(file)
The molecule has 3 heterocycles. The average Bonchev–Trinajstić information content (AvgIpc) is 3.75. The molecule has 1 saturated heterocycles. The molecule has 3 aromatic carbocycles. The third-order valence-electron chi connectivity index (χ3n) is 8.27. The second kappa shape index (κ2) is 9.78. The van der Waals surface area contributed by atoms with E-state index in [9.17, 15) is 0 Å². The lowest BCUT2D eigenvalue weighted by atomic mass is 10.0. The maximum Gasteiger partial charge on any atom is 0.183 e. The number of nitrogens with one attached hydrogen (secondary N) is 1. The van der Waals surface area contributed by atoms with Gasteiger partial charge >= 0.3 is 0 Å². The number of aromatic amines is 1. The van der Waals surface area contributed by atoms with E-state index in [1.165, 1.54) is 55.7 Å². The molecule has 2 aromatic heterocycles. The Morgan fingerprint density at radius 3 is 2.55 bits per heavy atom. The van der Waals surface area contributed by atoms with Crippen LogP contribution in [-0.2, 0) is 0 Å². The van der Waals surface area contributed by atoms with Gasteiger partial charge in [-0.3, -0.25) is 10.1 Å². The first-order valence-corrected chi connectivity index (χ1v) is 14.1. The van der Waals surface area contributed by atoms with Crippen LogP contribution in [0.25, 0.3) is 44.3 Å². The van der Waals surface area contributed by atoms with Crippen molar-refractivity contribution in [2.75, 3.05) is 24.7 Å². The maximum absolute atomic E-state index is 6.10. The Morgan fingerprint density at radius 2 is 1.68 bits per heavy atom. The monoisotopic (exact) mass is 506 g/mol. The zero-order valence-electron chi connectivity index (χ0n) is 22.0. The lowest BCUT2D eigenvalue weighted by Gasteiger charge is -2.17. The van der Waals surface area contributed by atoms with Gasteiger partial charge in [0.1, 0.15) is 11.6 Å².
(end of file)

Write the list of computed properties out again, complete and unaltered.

The molecule has 3 heterocycles. The average Bonchev–Trinajstić information content (AvgIpc) is 3.75. The molecule has 1 saturated heterocycles. The molecule has 3 aromatic carbocycles. The third-order valence-electron chi connectivity index (χ3n) is 8.27. The second kappa shape index (κ2) is 9.78. The van der Waals surface area contributed by atoms with E-state index in [9.17, 15) is 0 Å². The lowest BCUT2D eigenvalue weighted by atomic mass is 10.0. The maximum Gasteiger partial charge on any atom is 0.183 e. The number of nitrogens with one attached hydrogen (secondary N) is 1. The van der Waals surface area contributed by atoms with Gasteiger partial charge >= 0.3 is 0 Å². The number of aromatic amines is 1. The van der Waals surface area contributed by atoms with E-state index in [1.165, 1.54) is 55.7 Å². The molecule has 2 aromatic heterocycles. The Morgan fingerprint density at radius 3 is 2.55 bits per heavy atom. The van der Waals surface area contributed by atoms with Crippen LogP contribution in [-0.2, 0) is 0 Å². The van der Waals surface area contributed by atoms with Gasteiger partial charge in [-0.3, -0.25) is 10.1 Å². The first-order valence-corrected chi connectivity index (χ1v) is 14.1. The van der Waals surface area contributed by atoms with Crippen LogP contribution in [0.25, 0.3) is 44.3 Å². The van der Waals surface area contributed by atoms with Crippen molar-refractivity contribution in [2.75, 3.05) is 24.7 Å². The maximum absolute atomic E-state index is 6.10. The Morgan fingerprint density at radius 2 is 1.68 bits per heavy atom. The monoisotopic (exact) mass is 506 g/mol. The zero-order valence-electron chi connectivity index (χ0n) is 22.0. The lowest BCUT2D eigenvalue weighted by Gasteiger charge is -2.17. The van der Waals surface area contributed by atoms with Gasteiger partial charge in [0.1, 0.15) is 11.6 Å².